Based on the accurate analysis of income, the loan officer can make the determination of what kind of mortgage loan program will meet the needs of the self employed borrower.

  • 1. Two-Year Tax Return Program (Traditional Income Analysis)
    This is going to represent the most widespread income analysis of mortgage banks across the country for the self-employed borrower. Income to qualify will be determined with a two-year average of your income. This is calculated by simply adding up your income used to qualify and dividing it by 24 (months). For example; if your adjusted gross income + any expense that could be added back for was $150,000 for year one and $175,000 for year two. The gross monthly income used to calculate your debt to income ratio for your home loan qualification would be $13,541.67 per month. The traditional income analysis will provide the best mortgage terms to the self-employed borrower. It is important to start the loan process with this analysis and then move onto non-traditional home loan options for the self-employed.
  • Red Flags for the 2- Year Tax Return Program
    If for any reason the year over year income for a self-employed borrower is more than 20% less than the previous year, the self-employed borrower could have some challenges in the underwriting process. If the income analysis indicated a decline in income it will be up to an underwriter to determine the likelihood of income moving forward. A slight decline or documentable reason for the decline (time of for the birth of a child) will more than likely be overlooked.
  • 2. One-Year Tax Return Programs
    If for any reason, that the traditional 2-year tax return program will not facilitate the income needed to qualify, the one-year tax return program is available to the self-employed borrower. July of 2016 Fannie Mae issued new guidelines allowing the documentation of one-year tax return program for self-employed borrowers. Most lenders have access to this program however the Fannie Mae and Freddie Mac one-year tax return programs will only facilitate a loan not to exceed the conforming high-balance limit of the county where the property is based. If you are a self-employed borrower seeking a Jumbo loan amount, it is important that your loan officer have access to Jumbo 1-year tax return programs.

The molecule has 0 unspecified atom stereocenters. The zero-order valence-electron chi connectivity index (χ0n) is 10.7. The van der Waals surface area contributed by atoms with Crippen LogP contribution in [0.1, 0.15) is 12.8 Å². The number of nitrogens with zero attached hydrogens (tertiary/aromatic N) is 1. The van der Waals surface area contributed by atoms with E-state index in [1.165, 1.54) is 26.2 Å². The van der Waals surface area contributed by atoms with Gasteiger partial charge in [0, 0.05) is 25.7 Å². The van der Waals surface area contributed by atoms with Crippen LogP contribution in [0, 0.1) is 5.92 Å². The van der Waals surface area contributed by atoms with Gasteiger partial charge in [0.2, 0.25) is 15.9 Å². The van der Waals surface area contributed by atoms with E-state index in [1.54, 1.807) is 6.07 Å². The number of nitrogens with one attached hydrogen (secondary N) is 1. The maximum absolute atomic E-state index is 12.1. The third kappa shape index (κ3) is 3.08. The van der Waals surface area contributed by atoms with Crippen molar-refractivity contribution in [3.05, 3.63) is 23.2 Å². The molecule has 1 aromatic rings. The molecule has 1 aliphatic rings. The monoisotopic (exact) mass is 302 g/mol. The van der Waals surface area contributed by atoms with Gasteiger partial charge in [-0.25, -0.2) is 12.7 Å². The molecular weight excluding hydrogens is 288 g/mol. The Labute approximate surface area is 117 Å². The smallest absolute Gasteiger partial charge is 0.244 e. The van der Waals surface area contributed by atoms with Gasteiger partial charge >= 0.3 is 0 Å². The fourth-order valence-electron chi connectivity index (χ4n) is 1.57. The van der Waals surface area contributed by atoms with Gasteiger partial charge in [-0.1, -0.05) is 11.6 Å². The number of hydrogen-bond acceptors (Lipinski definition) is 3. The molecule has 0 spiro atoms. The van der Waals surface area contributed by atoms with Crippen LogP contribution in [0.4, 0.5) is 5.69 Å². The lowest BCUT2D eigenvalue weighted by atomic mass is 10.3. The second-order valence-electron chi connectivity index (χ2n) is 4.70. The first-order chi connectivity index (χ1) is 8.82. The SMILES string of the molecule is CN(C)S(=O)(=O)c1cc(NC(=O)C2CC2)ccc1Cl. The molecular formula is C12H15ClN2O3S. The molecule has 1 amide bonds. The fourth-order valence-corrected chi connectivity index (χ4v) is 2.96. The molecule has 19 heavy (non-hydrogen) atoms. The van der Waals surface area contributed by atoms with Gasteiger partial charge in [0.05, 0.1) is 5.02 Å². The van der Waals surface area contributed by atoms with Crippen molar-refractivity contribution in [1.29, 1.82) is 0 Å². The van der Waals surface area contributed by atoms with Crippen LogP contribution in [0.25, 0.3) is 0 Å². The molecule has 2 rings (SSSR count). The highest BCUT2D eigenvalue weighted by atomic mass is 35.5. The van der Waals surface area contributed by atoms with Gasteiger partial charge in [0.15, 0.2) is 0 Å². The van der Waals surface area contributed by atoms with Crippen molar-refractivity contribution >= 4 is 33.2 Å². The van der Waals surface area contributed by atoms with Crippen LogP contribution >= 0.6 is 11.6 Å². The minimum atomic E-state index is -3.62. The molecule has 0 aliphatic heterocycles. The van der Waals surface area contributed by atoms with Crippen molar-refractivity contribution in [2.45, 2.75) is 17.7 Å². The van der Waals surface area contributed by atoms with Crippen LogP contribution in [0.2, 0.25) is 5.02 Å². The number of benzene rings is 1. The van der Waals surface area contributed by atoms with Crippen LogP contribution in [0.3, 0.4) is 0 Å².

• 3. Bank Statement Programs:
    For many self-employed mortgage loan applicants, the businesses have written off so many expenses their tax returns reflect little to no income and in some situations even negative income. These are the self-employed borrowers who potentially can still purchase, or refinance a home using a bank statement analysis of income. The program will take an average of the gross deposits into a personal checking or savings account as well as the net deposit into a business account over a 12-month period time to determine income to qualify. The documentation requirement is 12 months most recent banks statements all pages and from there, the loan officer will calculate the income to qualify and proceed with the loan transaction.